But before the deal becomes official, Maine DOT has to satisfy the federal government that it has obeyed a certain federal law: 49 USC § 303 Policy on lands, wildlife and waterfowl refuges, and historic sites Because under the regulations of this 4(f) law, the Federal Highway Administration can not approve plans for future development of a port on a public land island until Maine DOT:
(1) identifies the wildlife, historic and recreational resources that would be affected directly or indirectly;
(2) Shows there is no feasible and prudent alternative to the use of land from the property; and
(3) Demonstrates how the proposed action includes all possible planning to minimize harm to the property and its resources resulting from such use.
So before Maine Dept of Transportation can move ahead with any plans, it needs to submit a report to the federal government showing:
(1) what wildlife, historic and recreational assets exist in, on and adjacent to their third of the island. Lots of info pertaining to WILDLIFE is available from the 1990s Environmental Impact Study (EIS) made for proposed port on the island in the 1990s. Not so for HISTORIC and RECREATIONAL assets. Maine DOT will have to hire a consultant to gather information on those two assets.
(2) what wildlife, historic and recreational assets the port would destroy or damage that exist in, on and adjacent to their third of the island. Again the 1990s EIS and other studies and reviews carried out by federal and state agencies in the 1990s will describe much of these assets and the likely adverse impacts of port development on Sears Island.
(3) What alternatives there are that would allow similar kind of development, but off of the island. Mack Point? Orrington, Bangor? Portland? Halifax?
So lets look at some details of what ought to be in Maine DOT's DRAFT version of their Section 4(f) report to the FHWA.
1. Description of Project
Describe the proposed project, including the purpose and need for the project.
2. A brief introduction that identifies:
a. The basic requirements of Section 4(f).
b. The Section 4(f) resource(s) affected.
c. The alternatives under consideration that would affect the Section 4(f) resource(s).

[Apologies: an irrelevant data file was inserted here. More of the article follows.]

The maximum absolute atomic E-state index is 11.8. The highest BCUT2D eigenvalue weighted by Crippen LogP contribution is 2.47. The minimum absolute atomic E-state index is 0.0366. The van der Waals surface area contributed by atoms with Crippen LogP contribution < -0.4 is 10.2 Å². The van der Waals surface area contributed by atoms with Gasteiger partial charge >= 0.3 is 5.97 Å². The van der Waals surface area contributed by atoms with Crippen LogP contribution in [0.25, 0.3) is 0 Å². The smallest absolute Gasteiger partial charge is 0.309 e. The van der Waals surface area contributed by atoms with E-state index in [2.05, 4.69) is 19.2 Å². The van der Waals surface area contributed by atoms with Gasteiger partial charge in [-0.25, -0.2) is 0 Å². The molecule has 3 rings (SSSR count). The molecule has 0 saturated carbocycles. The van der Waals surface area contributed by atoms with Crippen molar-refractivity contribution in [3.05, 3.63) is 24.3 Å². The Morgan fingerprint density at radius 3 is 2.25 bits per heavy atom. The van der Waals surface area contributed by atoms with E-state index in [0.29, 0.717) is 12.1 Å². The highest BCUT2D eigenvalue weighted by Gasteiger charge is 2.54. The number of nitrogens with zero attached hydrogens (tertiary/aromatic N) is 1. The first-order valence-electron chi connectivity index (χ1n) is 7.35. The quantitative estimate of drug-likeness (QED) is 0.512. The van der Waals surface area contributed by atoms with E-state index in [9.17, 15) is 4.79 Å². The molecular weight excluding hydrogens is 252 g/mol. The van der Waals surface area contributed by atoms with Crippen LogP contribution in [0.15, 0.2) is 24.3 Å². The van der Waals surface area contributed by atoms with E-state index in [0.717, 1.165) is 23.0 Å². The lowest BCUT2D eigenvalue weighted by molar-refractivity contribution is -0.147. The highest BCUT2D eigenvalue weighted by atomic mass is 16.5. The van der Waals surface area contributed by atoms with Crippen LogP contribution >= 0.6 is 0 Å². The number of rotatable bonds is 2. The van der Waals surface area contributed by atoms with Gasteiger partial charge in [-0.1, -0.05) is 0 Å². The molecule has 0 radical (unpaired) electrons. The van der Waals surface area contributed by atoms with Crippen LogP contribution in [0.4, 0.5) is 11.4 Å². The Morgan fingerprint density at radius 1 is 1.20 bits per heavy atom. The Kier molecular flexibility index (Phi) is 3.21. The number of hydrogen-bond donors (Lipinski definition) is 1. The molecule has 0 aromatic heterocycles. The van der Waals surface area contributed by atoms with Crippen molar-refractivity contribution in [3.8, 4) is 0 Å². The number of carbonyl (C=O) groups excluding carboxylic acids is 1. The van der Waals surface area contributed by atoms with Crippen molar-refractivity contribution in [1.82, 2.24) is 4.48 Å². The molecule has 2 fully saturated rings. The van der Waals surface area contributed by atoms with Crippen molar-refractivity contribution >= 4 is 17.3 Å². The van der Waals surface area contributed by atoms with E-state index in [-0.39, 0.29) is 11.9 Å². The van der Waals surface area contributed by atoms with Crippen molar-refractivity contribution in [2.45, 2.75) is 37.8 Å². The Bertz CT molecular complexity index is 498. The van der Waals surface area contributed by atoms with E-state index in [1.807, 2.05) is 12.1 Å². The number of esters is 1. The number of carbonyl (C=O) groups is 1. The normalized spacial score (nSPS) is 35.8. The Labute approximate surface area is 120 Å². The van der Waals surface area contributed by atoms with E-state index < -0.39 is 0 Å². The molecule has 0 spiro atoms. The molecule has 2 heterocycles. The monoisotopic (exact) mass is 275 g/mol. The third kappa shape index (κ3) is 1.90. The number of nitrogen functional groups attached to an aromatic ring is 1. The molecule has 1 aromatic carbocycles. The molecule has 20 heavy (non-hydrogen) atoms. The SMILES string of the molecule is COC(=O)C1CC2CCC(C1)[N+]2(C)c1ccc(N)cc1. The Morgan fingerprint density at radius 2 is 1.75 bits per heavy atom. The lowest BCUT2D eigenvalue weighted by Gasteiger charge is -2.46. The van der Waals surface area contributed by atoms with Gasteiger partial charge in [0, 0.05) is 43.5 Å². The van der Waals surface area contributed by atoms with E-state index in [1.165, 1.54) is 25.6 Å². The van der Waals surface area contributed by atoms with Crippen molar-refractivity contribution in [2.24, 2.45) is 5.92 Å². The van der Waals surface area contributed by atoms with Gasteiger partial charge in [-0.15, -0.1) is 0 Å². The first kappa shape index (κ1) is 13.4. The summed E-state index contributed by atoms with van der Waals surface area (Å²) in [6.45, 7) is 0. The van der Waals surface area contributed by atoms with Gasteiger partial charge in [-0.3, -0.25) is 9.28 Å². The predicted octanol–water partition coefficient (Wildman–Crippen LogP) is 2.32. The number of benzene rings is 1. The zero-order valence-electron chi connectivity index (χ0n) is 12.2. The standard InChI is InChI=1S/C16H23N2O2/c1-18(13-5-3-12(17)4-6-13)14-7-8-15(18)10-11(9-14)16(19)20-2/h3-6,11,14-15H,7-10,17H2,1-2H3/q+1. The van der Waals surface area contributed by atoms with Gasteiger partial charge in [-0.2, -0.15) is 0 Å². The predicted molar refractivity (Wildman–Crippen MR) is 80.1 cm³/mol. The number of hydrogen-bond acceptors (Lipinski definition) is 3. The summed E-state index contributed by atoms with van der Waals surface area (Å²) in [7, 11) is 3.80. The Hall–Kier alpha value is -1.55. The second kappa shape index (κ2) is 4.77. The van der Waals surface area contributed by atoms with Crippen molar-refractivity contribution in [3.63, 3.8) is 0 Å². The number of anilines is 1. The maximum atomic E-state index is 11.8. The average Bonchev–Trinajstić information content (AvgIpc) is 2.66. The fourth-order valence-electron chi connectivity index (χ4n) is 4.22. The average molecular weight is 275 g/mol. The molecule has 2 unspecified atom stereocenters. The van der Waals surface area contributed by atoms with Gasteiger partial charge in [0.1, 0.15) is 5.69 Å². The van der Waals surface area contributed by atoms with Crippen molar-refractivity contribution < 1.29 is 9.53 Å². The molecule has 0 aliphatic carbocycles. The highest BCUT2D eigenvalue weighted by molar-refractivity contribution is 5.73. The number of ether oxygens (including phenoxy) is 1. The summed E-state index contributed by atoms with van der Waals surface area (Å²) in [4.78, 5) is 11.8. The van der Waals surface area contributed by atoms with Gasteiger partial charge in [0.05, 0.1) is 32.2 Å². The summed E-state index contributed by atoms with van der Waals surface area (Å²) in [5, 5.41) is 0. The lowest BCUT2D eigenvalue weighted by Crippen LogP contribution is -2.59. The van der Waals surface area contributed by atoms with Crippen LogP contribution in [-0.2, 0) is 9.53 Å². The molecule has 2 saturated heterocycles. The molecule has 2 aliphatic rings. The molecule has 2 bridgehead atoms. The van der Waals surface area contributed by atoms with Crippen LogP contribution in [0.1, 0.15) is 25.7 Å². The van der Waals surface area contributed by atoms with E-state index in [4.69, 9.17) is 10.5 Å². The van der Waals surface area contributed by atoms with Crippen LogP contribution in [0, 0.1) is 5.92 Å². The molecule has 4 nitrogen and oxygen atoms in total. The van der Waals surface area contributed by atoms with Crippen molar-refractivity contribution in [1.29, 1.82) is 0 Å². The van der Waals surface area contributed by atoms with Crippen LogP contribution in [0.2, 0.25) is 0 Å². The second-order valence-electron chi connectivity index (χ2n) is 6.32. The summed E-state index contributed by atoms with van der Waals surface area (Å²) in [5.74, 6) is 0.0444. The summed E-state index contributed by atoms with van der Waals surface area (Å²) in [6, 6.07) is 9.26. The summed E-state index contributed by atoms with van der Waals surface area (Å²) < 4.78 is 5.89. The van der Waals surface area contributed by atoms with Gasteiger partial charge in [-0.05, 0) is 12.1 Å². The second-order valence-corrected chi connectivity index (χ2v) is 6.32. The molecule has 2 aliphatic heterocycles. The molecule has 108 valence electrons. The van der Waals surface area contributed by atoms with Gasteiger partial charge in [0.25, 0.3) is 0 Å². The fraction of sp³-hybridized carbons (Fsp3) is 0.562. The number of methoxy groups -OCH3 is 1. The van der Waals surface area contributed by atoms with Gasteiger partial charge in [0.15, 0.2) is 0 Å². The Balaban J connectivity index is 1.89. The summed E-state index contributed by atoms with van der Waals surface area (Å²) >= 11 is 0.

3. Description of each Section 4(f) resource:
a. A detailed map or drawing of sufficient scale to identify the relationship of the alternatives to the Section 4(f) property.
b. Size (acres or square feet) and location (maps, sketches, etc.) of the affected Section 4(f) property.
c.Type of property (recreation, historic, wildlife.) and ownership (public, private etc.).
d. Function of or available activities on the property (swimming, golfing, baseball, wildlife habitats.).
e. Description and location of all existing and planned facilities (tennis courts, baseball diamonds, etc.).
f. Access (pedestrian, vehicular) and usage (approximate number of users/visitors, etc.).
g. Relationship to other similarly used lands in the vicinity.
h. Relationship to ecologically important wildlife areas adjacent to the prooerty.
i. Applicable clauses affecting the ownership, such as lease, easement, covenants, restrictions, or conditions, including forfeiture.
j Unusual characteristics (flooding problems, terrain conditions, high value viewshed, rare or significant wildlife habitat or other features) that reduce or enhance the value of all or part of the property.
4. Environmental impacts during construction for each alternative on each Section 4(f) property (quantify where possible):
a. Acquisition of land (acres or square feet) and facilities (include map).
d. Air Quality.
h. Land use in the vicinity.
5. Environmental impacts during operation for each alternative on each Section 4(f) property:
a. Acquisition of land (acres or square feet), if different from construction impact, and facilities (include map).
d. Air Quality.
h. Land use in the vicinity. Include impacts of growth induced by project.
6. Avoidance alternatives and their impacts.
Identify and evaluate location and design alternatives that would avoid harm to the Section 4(f) property and its surrounds.
Generally, this would include alternatives to either side of the property. Where an alternative would use land from more than one Section 4(f) property, the analysis needs to evaluate alternatives which avoid each and all properties (23 CFR 771.135(i)).
The design alternatives should be in the immediate area of the property and consider minor alignment shifts, a reduced facility, retaining structures, etc., individually or in combination, as appropriate.
Detailed discussions of alternatives in an EIS or EA need not be repeated in the Section 4(f) portion of the document, but should be referenced and summarized.
However, when alternatives (avoiding Section 4(f) resources) have been eliminated from detailed study, the discussion should also explain whether these alternative are feasible and prudent and, if not, the reasons why. (T 6640.8A, p. 45.)
7. Mitigation measures, commitments, and monitoring procedures to minimize harm. Discuss all possible measures which are available to minimize the impacts of the proposed action on the Section 4(f) property(ies). Detailed discussions of mitigation measures in the EIS or EA may be referenced and appropriately summarized, rather than repeated. (T 6640.8A, p. 46.)
8. Coordination with other agencies The coordination should include a discussion of avoidance alternatives, impacts, and measures to minimize harm:
a. State Historic Preservation Officer/State Wildlife/Marine/Environmental Commissioners.
b. Local officials with jurisdiction.
c. Historic societies, conservation and environmental groups, museums, academic institutions.
d. Historic consultant.
e. Archaeological consultant.
f. Wildlife Consultant.
h. Wetlands Consultant
i. Recreation Consultant.
j. Advisory Council on Historic Preservation (ACHP).
k. Indian Tribes
IT IS DOUBTFUL THAT MAINE DOT HAS INCLUDED ALL THESE DETAILS IN THEIR SECTOIN 4(F) APPLICATION TO THE FHWA.
Let's make make sure they do it, and do it right!